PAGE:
A second option is between the Harrington Drive access point in Carmichael (or the Gristmill access point if you're coming from the other side of the river) and Howe Avenue. This 3 1/2-mile stretch is calm and wide, and there are plenty of beaches for picnics, islands for bird watching or spots to stop and look for turtles sunning themselves on logs. It's calm from Howe all the way down to Discovery Park, but that's a long ride, about 8 1/2 miles.
The main drag
If you're looking for company, start out at Sunrise Boulevard. This is where most of the rafters put in, and it gets crowded, especially near the El Manto access point. The water is also trickier there as you head downstream toward Suicide Bend, where the water picks up speed and swirls unpredictably. Rafts float over these areas easily, but a kayak can flip in this water.
If you're going through, paddle constantly and keep the boat straight to avoid flipping. Don't overcompensate or panic. If you're not sure, paddle over to the left side, get out and carry the boat downstream to calmer water.
Just below this area is the most challenging section, the San Juan Rapids. Even if you know what you're doing, this water is tricky. The day we shot video for this story, two men went through and flipped, lost their boat and made it to shore only because they had life jackets on.
This is an excellent spot to avoid unless you're experienced. Get out before you reach the rapids on the left side of the river and carry your boat around it.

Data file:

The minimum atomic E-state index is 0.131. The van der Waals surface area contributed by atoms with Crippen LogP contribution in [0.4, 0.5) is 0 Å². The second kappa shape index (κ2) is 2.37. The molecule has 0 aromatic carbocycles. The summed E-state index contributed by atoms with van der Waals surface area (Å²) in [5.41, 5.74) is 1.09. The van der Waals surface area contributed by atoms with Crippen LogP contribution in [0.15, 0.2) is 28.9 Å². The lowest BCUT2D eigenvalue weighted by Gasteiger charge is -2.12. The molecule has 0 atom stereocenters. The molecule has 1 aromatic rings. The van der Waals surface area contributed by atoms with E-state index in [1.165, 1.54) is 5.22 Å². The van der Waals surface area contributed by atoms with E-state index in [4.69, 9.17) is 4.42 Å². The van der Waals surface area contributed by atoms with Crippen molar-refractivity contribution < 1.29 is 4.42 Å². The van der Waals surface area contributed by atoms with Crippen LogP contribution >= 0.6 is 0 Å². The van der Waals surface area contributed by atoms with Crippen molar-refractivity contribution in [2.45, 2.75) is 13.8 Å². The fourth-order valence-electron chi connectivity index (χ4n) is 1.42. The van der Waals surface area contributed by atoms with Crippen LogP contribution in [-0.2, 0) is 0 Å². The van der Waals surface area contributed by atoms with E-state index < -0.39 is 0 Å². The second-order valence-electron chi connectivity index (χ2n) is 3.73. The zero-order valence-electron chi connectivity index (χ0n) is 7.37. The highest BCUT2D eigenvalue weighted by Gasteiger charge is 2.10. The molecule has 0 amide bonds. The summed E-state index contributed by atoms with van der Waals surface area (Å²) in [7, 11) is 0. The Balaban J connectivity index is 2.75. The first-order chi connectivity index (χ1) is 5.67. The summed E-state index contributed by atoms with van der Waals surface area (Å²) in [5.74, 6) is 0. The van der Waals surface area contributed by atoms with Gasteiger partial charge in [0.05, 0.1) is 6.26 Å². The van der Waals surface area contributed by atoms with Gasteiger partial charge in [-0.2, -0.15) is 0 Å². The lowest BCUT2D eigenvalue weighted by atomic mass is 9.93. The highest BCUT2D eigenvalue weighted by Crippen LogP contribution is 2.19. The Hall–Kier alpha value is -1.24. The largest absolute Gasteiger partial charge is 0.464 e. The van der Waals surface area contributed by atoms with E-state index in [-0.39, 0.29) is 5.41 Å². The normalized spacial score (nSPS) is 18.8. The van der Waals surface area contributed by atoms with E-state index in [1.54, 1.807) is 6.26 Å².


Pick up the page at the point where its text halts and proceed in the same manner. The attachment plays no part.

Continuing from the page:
Below the San Juans to River Bend Park (formerly Goethe) you'll find mostly calm water and lots of spots to rest. There are beaches, trash cans and restrooms at Ancil Hoffman Park and at River Bend, where many rafters end their rides.
The Arden Rapids
If you're going farther, the Arden Rapids await you just past the bicycle bridge that connects River Bend to the William B. Pond Recreation Area. These are not as challenging as the San Juan Rapids, but they require some expertise. There are huge rocks that are often exposed. Many people wear helmets going through, because this is an easy place to flip.
If you want to avoid them, take a sharp right turn just past the bridge and you'll find yourself in a spot called the Race Track. Here, the river winds around islands and pops you out in a calm stretch full of beaches before you rejoin the main river. Some of the turns are sharp, and there are submerged trees to watch for.
If you're not sure about making these turns or running the Arden Rapids, head to the far left of the river after the bike bridge. The water is shallow and you'll probably have to walk, but it's an easy way around the rougher spots.
The easiest access to the river is at various county parks. The entry fee for vehicles is $5, plus $2.50 for each kayak. Annual vehicle passes for $50 are a better deal for regular visitors. Vehicle/ kayak annual passes are $75. Detailed maps are available for $1 from county parks.